Good news if you’ve made excess non-concessional contributions after June 2013!
Late last year the Government introduced legislation into Parliament that will enable you to have those contributions returned to you.
Excess non-concessional contributions can be left in the super system and will be taxed at the highest marginal tax rate plus the Medicare Levy and the Temporary Budget Repair Levy for a few financial years.
If you don’t pay the highest marginal tax rate then, you could take the excess non-concessional contributions out of the system and not face a tax penalty on those contributions.
The new system
Once you have submitted your personal income tax return and your super fund has submitted its contribution data to the Tax Office, the ATO will determine if you have any excess non-concessional contributions (excess NCCs). This year the NCC cap is $180,000. Some super investors can make use of the three bring forward NCC cap of $540,000.
If you have excess NCCs, then the ATO will write to you and give you two options:
- You can ask that all of the excess NCCs be paid to you
- Decide that the contributions should remain in the super system
The ATO’s notice will detail an amount of earnings that the excess NCCs will be assumed to have earned while in the super system from 1 July in the year the contributions are made until the date when the ATO issues a determination.
Once the ATO has written to you about your excess NCC options, you will have 60 days to make up your mind and tell it what your preference is. Under the draft legislation the ATO can give you more time if there are legitimate reasons as to why you didn’t respond in the required timeframe. For example, you were overseas and not contactable for an extended period.
Note that under this proposed policy, your excess NCCs must be dealt with as a whole amount. This means that all of your excess NCCs will have to remain in or be taken out of the super system.
If you want your money left in your super fund and you’re happy to pay excess NCC tax at the highest marginal tax rate, then you won’t need to do anything. The assumed earnings that the ATO have calculated will be disregarded in these cases.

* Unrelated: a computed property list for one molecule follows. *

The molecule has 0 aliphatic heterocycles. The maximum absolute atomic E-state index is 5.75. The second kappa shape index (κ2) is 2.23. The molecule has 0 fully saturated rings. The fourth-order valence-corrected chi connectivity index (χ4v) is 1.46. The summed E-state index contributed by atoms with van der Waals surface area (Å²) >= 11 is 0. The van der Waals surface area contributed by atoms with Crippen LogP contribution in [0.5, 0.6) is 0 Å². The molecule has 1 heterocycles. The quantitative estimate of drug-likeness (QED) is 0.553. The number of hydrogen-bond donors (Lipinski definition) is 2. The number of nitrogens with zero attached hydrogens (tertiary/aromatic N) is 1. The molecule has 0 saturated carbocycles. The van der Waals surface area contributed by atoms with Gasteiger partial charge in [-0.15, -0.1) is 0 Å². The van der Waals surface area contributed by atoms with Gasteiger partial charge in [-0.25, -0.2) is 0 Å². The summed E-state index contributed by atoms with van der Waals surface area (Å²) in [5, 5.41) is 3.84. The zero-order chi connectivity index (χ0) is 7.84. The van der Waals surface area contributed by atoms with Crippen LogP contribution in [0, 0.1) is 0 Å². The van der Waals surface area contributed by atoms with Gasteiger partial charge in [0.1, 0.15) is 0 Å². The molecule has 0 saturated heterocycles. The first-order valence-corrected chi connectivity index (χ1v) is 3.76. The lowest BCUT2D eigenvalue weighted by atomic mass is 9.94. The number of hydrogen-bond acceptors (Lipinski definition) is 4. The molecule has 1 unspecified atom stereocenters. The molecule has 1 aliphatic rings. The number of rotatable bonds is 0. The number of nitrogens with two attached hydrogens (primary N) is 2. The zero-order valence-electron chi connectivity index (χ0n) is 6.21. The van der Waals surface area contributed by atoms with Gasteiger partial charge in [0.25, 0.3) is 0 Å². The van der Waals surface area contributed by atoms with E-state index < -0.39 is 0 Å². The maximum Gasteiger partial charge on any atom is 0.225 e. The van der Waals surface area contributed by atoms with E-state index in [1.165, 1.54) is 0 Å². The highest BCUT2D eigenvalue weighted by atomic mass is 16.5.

If you want your excess NCCs to be taken out of the super system to avoid paying the excess NCC penalty tax (if your tax rate is lower than the highest marginal tax rate) then you must tell the Tax Office the names of the super funds that hold your super investments. The Tax Office will then communicate with these super funds, which will have seven days to pay back the maximum possible and to tell you and the ATO how much they’ve paid. They will initially take money from the taxable component. Once that is exhausted, they’ll then take money from your tax-free component.
When you select this option, the assumed earnings that the ATO have determined is included in your personal tax return and taxed at your marginal tax rate, but a 15% tax offset will be available. This assumed earnings will apply even when the value of your investments have gone down because the market value of the contribution’s underlying investments have gone down.
What happens if your super fund can’t pay the amount determined by the ATO? It will notify the ATO, which will then ask you to nominate another super fund. It may be that you’ve taken all your money out of the super system. In these cases excess NCC tax will be waived but you will pay tax at your marginal rate on the assumed earnings amount calculated by the ATO.
As you can see, these rules are quite complicated and I expect it’ll take sometime for their operation to run smoothly.
One final point – these rules are not formally in place. Hopefully the Government will be able to negotiate their passage through the Senate in the near future. Once that happens the ATO will get cracking on finalising their IT systems.
Important: This content has been prepared without taking account of the objectives, financial situation or needs of any particular individual. It does not constitute formal advice. Consider the appropriateness of the information in regards to your circumstances.